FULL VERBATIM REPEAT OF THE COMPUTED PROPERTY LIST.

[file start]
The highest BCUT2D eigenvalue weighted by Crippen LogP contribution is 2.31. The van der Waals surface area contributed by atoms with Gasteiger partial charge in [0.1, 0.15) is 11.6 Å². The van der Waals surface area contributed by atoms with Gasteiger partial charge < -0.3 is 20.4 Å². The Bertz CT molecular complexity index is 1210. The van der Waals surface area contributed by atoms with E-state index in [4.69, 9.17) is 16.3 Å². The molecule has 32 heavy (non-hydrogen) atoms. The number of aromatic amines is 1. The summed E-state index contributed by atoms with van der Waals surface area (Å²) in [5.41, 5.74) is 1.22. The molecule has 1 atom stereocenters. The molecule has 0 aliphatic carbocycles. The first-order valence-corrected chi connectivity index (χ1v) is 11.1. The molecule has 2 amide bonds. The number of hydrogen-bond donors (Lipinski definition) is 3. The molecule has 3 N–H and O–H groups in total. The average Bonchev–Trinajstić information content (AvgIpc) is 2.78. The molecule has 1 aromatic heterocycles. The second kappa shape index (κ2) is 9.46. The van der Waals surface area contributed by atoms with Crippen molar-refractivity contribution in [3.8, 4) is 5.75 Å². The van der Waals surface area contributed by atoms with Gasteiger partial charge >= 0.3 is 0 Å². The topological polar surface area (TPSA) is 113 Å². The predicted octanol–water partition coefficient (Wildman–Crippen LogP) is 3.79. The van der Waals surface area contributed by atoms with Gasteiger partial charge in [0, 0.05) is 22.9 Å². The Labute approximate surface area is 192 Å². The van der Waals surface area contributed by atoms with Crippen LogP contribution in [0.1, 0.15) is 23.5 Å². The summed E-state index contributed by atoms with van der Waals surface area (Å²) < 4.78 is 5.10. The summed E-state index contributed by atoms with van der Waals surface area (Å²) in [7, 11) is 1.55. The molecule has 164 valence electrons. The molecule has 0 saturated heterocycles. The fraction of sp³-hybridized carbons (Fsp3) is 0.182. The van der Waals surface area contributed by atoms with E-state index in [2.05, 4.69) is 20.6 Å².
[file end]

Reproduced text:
The highest BCUT2D eigenvalue weighted by Crippen LogP contribution is 2.31. The van der Waals surface area contributed by atoms with Gasteiger partial charge in [0.1, 0.15) is 11.6 Å². The van der Waals surface area contributed by atoms with Gasteiger partial charge < -0.3 is 20.4 Å². The Bertz CT molecular complexity index is 1210. The van der Waals surface area contributed by atoms with E-state index in [4.69, 9.17) is 16.3 Å². The molecule has 32 heavy (non-hydrogen) atoms. The number of aromatic amines is 1. The summed E-state index contributed by atoms with van der Waals surface area (Å²) in [5.41, 5.74) is 1.22. The molecule has 1 atom stereocenters. The molecule has 0 aliphatic carbocycles. The first-order valence-corrected chi connectivity index (χ1v) is 11.1. The molecule has 2 amide bonds. The number of hydrogen-bond donors (Lipinski definition) is 3. The molecule has 3 N–H and O–H groups in total. The average Bonchev–Trinajstić information content (AvgIpc) is 2.78. The molecule has 1 aromatic heterocycles. The second kappa shape index (κ2) is 9.46. The van der Waals surface area contributed by atoms with Crippen molar-refractivity contribution in [3.8, 4) is 5.75 Å². The van der Waals surface area contributed by atoms with Gasteiger partial charge >= 0.3 is 0 Å². The topological polar surface area (TPSA) is 113 Å². The predicted octanol–water partition coefficient (Wildman–Crippen LogP) is 3.79. The van der Waals surface area contributed by atoms with Gasteiger partial charge in [0, 0.05) is 22.9 Å². The Labute approximate surface area is 192 Å². The van der Waals surface area contributed by atoms with Crippen LogP contribution in [0.1, 0.15) is 23.5 Å². The summed E-state index contributed by atoms with van der Waals surface area (Å²) < 4.78 is 5.10. The summed E-state index contributed by atoms with van der Waals surface area (Å²) in [7, 11) is 1.55. The molecule has 164 valence electrons. The molecule has 0 saturated heterocycles. The fraction of sp³-hybridized carbons (Fsp3) is 0.182. The van der Waals surface area contributed by atoms with E-state index in [2.05, 4.69) is 20.6 Å².